My services as an expert dog-sitter have been required today so I have been pretty much confined to barracks which has helped me concentrate on the Take it Further Challenge. I had been having thoughts about focussing on an artist that I admire and everytime I have given it any thought the Cornish artist Kurt Jackson has come immediately to mind. I admire Kurt Jackson for his work because he is passionate about his art. He lives and breathes painting and works with great freedom and energy in mixed media predominantly, but also in graphite, charcoal, oil and watercolour. I have seen film of him at work and he works out in the open, in front of his subject, often on large sheet canvases which are framed later. He will use any tool in his work to move the paint around and give him the mark he wants, often paddling through the paint or moving it about with his fingers and feet. Many of his paintings include pencil notes made at the time about sounds heard around him or the weather at the time. Many of his paintings incorporate found objects, even old paintbrushes, beach debris, netting, newsprint, envelopes, letterheadings.
I have taken two of my photos of St Ives Bay and combined them to give me a workable composition that I hope to work on the embellisher. In an initial bid to learn more about the composition I have made a sketch of the seascape in watercolour and then in Neocolour water-soluble wax crayons.
I can already see that I am making the usual mistake of not paying attention to the balance of areas in the painting. The brain likes to repeat itself and will often make one area the same size as another which does not always make for a good composition. At the moment it looks as though the depth of my foreground is the same as the depth of the band for the sea. Also, the depth of the sky is equal to the depth of the distant land and the sea. I will need to adjust the sizes of these shapes for a better composition.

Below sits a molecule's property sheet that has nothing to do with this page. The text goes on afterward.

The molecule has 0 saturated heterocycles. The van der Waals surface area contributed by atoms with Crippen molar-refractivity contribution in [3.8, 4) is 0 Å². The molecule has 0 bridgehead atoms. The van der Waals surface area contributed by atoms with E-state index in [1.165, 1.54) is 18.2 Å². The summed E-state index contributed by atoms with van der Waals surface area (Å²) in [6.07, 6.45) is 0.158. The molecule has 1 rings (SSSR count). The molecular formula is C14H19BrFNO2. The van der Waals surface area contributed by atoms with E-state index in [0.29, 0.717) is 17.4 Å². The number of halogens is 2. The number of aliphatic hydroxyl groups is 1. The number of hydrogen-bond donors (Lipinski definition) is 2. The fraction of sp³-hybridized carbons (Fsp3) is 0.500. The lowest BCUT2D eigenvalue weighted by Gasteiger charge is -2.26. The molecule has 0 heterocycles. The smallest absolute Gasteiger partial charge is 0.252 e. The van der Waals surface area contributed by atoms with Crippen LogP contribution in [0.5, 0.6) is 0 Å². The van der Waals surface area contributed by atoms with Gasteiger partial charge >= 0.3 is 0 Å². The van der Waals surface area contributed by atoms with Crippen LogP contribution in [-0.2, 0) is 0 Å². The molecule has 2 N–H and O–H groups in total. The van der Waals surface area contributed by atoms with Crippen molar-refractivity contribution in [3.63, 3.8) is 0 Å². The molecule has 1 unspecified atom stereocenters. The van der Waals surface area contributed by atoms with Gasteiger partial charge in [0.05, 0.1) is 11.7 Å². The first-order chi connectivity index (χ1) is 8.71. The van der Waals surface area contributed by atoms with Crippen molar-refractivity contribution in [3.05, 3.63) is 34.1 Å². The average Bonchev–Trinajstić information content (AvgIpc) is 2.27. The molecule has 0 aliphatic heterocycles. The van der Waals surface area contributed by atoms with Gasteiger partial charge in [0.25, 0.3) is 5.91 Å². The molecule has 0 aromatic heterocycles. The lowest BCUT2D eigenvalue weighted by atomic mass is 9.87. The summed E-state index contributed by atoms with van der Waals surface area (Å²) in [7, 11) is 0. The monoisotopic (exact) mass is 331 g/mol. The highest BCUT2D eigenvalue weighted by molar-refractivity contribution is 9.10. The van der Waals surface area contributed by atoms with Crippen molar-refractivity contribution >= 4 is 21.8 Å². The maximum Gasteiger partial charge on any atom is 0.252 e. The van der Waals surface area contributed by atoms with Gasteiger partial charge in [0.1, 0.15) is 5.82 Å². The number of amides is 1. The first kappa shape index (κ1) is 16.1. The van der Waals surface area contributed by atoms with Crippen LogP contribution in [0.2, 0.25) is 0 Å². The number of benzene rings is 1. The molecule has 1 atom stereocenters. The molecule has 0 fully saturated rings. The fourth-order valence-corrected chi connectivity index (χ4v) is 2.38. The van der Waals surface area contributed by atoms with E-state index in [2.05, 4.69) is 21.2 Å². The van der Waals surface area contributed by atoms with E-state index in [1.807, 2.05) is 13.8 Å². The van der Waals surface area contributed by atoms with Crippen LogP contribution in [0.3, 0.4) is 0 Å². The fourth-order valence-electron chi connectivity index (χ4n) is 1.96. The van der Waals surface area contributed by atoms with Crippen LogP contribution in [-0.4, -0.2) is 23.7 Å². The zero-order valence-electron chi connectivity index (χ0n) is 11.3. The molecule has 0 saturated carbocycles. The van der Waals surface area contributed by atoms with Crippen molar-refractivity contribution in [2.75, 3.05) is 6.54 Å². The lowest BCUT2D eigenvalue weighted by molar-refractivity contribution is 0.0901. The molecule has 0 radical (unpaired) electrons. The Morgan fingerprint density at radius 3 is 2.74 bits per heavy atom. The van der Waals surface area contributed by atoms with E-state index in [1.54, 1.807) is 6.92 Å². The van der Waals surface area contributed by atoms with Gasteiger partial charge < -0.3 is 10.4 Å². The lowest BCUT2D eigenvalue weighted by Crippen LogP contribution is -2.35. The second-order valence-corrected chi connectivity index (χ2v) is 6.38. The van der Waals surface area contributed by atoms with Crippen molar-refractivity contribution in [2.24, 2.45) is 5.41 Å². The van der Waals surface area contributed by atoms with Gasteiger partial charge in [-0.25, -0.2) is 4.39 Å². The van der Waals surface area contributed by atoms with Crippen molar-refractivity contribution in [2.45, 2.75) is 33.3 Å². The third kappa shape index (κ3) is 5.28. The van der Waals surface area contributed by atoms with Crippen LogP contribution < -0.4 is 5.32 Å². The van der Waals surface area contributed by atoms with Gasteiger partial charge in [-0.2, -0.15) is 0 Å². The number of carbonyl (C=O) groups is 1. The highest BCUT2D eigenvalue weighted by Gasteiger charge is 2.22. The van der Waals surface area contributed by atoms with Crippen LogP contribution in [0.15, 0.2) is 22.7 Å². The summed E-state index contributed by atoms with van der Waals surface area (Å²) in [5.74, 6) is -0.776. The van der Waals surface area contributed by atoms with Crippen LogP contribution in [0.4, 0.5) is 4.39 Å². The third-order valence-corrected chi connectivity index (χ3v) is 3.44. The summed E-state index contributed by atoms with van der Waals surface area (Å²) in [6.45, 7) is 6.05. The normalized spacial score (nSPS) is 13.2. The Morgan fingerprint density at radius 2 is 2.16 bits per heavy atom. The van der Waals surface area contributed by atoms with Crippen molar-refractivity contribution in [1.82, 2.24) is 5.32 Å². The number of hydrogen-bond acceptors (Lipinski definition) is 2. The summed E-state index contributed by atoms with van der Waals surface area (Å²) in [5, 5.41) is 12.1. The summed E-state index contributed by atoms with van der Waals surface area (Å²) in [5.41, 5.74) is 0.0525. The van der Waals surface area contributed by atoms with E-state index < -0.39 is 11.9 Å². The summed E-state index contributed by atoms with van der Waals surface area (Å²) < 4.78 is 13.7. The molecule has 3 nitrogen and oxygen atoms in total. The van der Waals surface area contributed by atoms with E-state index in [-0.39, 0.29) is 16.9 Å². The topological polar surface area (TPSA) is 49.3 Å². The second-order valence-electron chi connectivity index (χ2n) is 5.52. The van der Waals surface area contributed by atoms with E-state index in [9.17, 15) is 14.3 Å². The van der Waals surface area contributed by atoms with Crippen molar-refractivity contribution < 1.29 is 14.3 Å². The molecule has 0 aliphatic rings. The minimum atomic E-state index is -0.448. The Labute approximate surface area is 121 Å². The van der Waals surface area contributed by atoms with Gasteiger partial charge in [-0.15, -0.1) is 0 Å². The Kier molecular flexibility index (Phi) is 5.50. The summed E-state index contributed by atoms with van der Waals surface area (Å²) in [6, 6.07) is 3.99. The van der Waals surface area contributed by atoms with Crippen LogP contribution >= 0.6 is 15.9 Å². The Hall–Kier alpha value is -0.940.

I think I have probably left out a step in my process in as much as a pencil drawing may have helped me forestall these errors. You can see from the first photograph that my source picture was fairly square but my watercolour has elongated the scene. This is because I have let my brain take over automatically and not measured the distances and spaces in the photo. My brain "knows" it is a long way to the opposite shore so it has enlarged the mid ground space when in fact that space is quite narrow compared to the vertical of the sky. It will make a better composition if I keep the band of the sea narrower, I think.
I intend to make a small jounal page/wall-hanging on the embellisher and have thoughts of including some stitch and beading in the foreground. My next task is to maybe make a paper collage of the scene and then decide on my base fabric and the fibres I am going to use. I am new to the embellisher so I need to experiment with the effects I want to achieve, particularly for the foreground.